And then when you have some successful
clients who with very happy parents,

happy clients and goals met then
your name starts to get around.

So it, it, it takes time
to, to make yourself known.

And the paperwork takes time and, and
yeah, you really need to, to dig into it.

Some choose to not work with the funding
and say, I only take private clients so

that, that the parents funded themselves.

I do have some, but for me, I find it
very important to keep collaborating

with my local Municipals, because
otherwise, the kids of the people who

can't afford it, which are usually the
kids who need it most I don't get to

serve if I only do the private funding.

So, For me I'm really really
invested a lot and still investing

a lot because I just moved to this
place one and a half year ago.

It's, uh, sort of besides my earlier area.

So I need to invest in
getting to know all the.

local welfare counselors
here to get my name out.

So, yeah, it it takes a lot of
tenacity, but for me, it's worth it

and important to, to especially need,
reach those kids that need it the most.


Rupert Isaacson: what you're talking about
here is, is a sort of bureaucratic stuff

you've got to do on top of running of
the barn, the You know, looking after the

horses, the training of the horses, the
obviously the serving the clients that,

you know, and you've, you've bootstrapped
this up independently over a decade or so.

What about burnout?

I mean, this has been a lot of, a
lot of work, a lot of responsibility.

Have you experienced that?

And if so, what have you done about it?

Because I think this is something
that faces a lot of people

that are getting into it.



And what would your advice be?

Carola Beekmann: Yes.

So, yes, that happened.

Christmas 2020, we drove home from
my mum's and I just started to cry.

And I had no idea why and I couldn't stop.

sO after sometime I met with a
psychiatrist and I had the very nasty

combo of depression with burnout and which
is tricky because for depression, they

say, okay, go out, move, be in nature.

But with burnout, if you do one step
too many, you take three steps back.

So to balance that out was
a very tricky and long.

Way to come back from and well,
at first I definitely couldn't

do without the medication.

So, I started with that and they
knocked me off my feet every time I

had to go up my dosage, I, it took me
a month to, to get regulated again.

So that in itself was.

A very yeah, hectic time and yeah, I
slept and I slept and I slept and I was

up for about a couple of hours a day.

I drove to my horses usually
crying to, went there, took

care of them and drove back.

I could hear one playlist.

Music I couldn't, um, bear anything else.

So, and you know, I, I ate some and I
took care of my daughter and that was it.

And the rest I slept.

And so that was a dark time.

How long did that, how long

Rupert Isaacson: did that, that, that
really extreme crisis time last Mm,

Carola Beekmann: I would say
about a half year before.

Rupert Isaacson: Yeah.

In that time, you presumably had to
put your therapeutic work on pause.


Carola Beekmann: Yeah.


I couldn't work.

So, luckily I'm a member of what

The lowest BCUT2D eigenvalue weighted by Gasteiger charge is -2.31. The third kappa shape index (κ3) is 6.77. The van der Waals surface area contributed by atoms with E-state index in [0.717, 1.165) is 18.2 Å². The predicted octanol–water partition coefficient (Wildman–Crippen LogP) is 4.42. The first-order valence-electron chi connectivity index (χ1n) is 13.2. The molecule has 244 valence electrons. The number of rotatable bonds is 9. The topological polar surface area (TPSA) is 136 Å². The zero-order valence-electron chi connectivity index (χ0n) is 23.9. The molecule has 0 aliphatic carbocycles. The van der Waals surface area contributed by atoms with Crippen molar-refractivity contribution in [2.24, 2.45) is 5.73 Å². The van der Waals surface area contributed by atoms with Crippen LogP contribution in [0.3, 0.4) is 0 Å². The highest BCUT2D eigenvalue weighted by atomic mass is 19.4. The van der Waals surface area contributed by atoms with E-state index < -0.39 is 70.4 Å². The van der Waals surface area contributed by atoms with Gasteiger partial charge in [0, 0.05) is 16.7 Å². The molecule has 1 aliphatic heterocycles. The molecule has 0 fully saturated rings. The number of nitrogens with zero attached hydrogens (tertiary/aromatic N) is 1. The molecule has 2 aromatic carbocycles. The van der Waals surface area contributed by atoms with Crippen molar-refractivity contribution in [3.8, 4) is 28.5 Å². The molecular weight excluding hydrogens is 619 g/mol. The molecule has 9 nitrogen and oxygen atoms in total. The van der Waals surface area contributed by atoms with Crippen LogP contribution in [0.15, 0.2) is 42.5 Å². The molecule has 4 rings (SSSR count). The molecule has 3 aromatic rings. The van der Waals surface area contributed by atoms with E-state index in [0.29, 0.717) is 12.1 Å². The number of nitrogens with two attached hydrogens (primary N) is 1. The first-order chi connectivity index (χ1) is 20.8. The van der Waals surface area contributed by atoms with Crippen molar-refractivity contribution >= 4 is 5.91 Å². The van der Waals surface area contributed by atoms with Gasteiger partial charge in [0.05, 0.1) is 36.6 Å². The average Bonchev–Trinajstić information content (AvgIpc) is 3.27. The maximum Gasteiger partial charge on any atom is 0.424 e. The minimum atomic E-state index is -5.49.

we call in Dutch a Broodfonds,

which translates to bread fund.

It's a group of entrepreneurs who put
money aside in a locked savings account.

And when some, uh, anybody
out of that group gets ill,

we donate money to each other.

That's interesting.

Is that something,

Rupert Isaacson: is that a
tradition within the Netherlands?

Carola Beekmann: It's, it's new
ish but it's, it's it's way cheaper

and better than your disability
insurance, because especially in

the horse business, I, I try to.

insure myself and it would
have cost me 800 euros a month.

So because I work with horses,
that's a high risk business.

So, so through this broad phones
you know, we, we help each other

and we also have network meetings.

So we, we know each other.

So that makes it more like a, a
tribe thing or a community thing.

Like, okay, we take care of each other.

It's not this big insurance
company who gets to make a

lot of money over our backs.


Rupert Isaacson: is there
any sort of government or

oversight over the Braapfond?

I mean, are they, or is it just like,
what's to stop somebody from running

off with the money or like, how's that

Carola Beekmann: organized?




All the, you know, everybody has their
own savings account, but they're locked.

So I can't get money out of it.

So I can put money into it every month.

bUt only the secretary of the
treasurer of our Broodfond can get

money of, get, gets yeah, gives
notice to, to the big organization.

So like, okay, this person needs a
donation and it's all, all in you know,

you, when you make a lot of money, you
donate more than when you make a little

bit money, you donate a bit less and
then or put less in your savings account.

So it's all like balanced out, like, and

Rupert Isaacson: was this a
fund that already existed or was

this something you put together

Carola Beekmann: with, with the group?

No, no, no.

It's, it's an existing
thing in the Netherlands.


Rupert Isaacson: who's to pay into?

Carola Beekmann: Yeah.

So you, you pay like a monthly fee or no.

You pay yourself in your
closed bank account.

You pay yourself, but the, the treasurer
can get money out of it to help.


Rupert Isaacson: colleagues
got it and that, and so there's

sort of legal oversight of

Carola Beekmann: this.


It's all with, with the taxes and
everything that's all figured out.

So it's all, how long has

Rupert Isaacson: this been
a thing in the Netherlands?

Carola Beekmann: I don't know.

I should have, I should look that